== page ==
I love how we learn about things in Japan, from the eyes of a Japanese boy who can compare it to how things were in the states.

My only problem with the book is that the ending felt a bit rushed.

Thanks to Netgalley for making this book available for an honest review.
Profile Image for Bobbi Radford.
174 reviews
September 20, 2022
So I got this book for my grandson but as usual with any book I get for him, I listen to it as well. This was a cute fast story about baseball and family and forgiveness. I loved all the sound effects on the background, it helped bring the story to life!

My grandson liked it but for him, it was a bit too long. He and I both talked about Japan afterwards. That was nice to learn new things about Japan with my grandson.

I would recommend this book and I would buy more books from this author. The narrator did a fantastic job!

Thank you Netgalley for allowing me and my grandson to listen to this book. We both liked it!
Profile Image for Melanie Dulaney.
1,323 reviews65 followers
September 27, 2020
Satoshi is of Japanese heritage but has spent the last three years in Atlanta, GA. Returning to his place of birth is a major adjustment with baseball being his common ground. Things are different with all his friends from "before," however, and Satoshi is struggling to fit in on and off the field. Readers who enjoy baseball and/or learning about other places and cultures will enjoy this one and it's relatively short length will make it approachable for even more reluctant readers in grades 4-6. Thanks for the dARC, NetGalley.
19 reviews
March 31, 2021
I love everything about this book. It deals with handicaps, elderly different ethnic groups and coming back home after living in a different country. At this time especially in our lives I feel both children and adults should read this as everyone will gain something from it. Excellent way to blend it all in one book. I also love the sound affects. We don't always get them in audio books readings.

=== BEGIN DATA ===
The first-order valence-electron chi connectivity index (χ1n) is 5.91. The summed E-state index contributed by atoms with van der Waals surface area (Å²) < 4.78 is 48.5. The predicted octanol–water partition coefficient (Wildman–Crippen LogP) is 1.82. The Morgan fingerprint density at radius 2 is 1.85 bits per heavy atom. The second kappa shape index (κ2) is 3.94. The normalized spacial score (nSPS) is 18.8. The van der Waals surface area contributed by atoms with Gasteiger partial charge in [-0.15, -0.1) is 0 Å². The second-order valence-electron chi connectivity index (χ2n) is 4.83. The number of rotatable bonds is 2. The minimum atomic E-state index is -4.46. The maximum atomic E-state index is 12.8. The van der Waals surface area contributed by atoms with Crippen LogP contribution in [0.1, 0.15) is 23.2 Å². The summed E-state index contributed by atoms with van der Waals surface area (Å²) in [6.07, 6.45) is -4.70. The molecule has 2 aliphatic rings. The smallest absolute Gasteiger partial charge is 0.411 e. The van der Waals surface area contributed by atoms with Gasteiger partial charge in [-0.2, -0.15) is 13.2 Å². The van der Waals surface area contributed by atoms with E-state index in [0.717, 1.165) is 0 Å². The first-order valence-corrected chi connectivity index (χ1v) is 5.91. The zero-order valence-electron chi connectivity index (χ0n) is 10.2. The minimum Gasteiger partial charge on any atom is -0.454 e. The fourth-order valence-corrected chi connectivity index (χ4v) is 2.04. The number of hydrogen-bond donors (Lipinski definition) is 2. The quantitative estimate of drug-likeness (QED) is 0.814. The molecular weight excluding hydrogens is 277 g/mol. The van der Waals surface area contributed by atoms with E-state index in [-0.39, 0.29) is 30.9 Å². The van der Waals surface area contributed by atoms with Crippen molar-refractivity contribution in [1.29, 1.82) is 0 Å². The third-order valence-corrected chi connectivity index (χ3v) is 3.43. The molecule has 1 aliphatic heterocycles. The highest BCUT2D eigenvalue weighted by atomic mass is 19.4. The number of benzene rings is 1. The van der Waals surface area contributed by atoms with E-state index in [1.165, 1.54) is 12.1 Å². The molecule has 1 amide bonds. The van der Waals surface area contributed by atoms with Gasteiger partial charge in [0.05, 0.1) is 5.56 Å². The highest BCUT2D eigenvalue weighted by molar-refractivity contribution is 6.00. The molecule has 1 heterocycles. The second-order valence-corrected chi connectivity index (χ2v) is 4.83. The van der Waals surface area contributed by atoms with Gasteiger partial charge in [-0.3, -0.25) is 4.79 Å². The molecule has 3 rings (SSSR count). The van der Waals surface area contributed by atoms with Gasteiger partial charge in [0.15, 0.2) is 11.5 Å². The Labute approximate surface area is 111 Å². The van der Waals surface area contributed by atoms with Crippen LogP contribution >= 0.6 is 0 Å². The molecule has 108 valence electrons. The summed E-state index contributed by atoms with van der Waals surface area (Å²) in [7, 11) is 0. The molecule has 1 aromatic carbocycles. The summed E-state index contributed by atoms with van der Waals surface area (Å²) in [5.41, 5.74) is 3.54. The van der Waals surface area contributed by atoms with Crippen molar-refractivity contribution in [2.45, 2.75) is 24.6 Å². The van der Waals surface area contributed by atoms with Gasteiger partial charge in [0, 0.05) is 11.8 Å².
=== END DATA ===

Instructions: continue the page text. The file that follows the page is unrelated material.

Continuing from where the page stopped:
Profile Image for Danielle.
163 reviews2 followers
August 8, 2020
I read this book with my 9 year old son. We enjoyed the story and the characters. I lived in Japan for a year in grad school and my son has visited too, so Japanese culture and language references were familiar to us. I don’t know they they would be for everyone. This is a unique story about culture shock, sticking out, and fitting in. Perfect for our global society!
Profile Image for Danielle.
163 reviews2 followers
August 9, 2020
I read this book with my 9 year old son. We enjoyed the story and the characters. I lived in Japan for a year in grad school and my son has visited too, so Japanese culture and language references were familiar to us. I don’t know they they would be for everyone. This is a unique story about culture shock, sticking out, and fitting in. Perfect for our global society!
Profile Image for Brenda.
936 reviews
April 12, 2020
This was a pretty good story. I liked the characters and rooted for Satoshi to be accepted back to his school and that baseball would be what he needed. I thought there was a great lesson to be learned in this book, but it didn't hit you over the head.
Profile Image for Caroline.
Author 4 books40 followers
December 11, 2020
Satoshi, the 13-year-old baseball player at the heart of Suzanne Kamata’s middle grade novel, is a boy to root for, and the book’s frank approach to big topics like bullying, racism, and disability is a breath of fresh air.⁣
Profile Image for Brett Hardy.
9 reviews
February 2, 2021
A fun book, but not what I expected. It was much better than I thought it would be. An easy read with a lot of visual cues; it puts the reader right into the action. Highly recommended for both male and female middle grade readers.
Profile Image for Brett Hardy.
9 reviews
June 18, 2020
Fun read, and interesting insights into Japanese family life and the importance of baseball. Highly recommended.
Displaying 1 - 24 of 24 reviews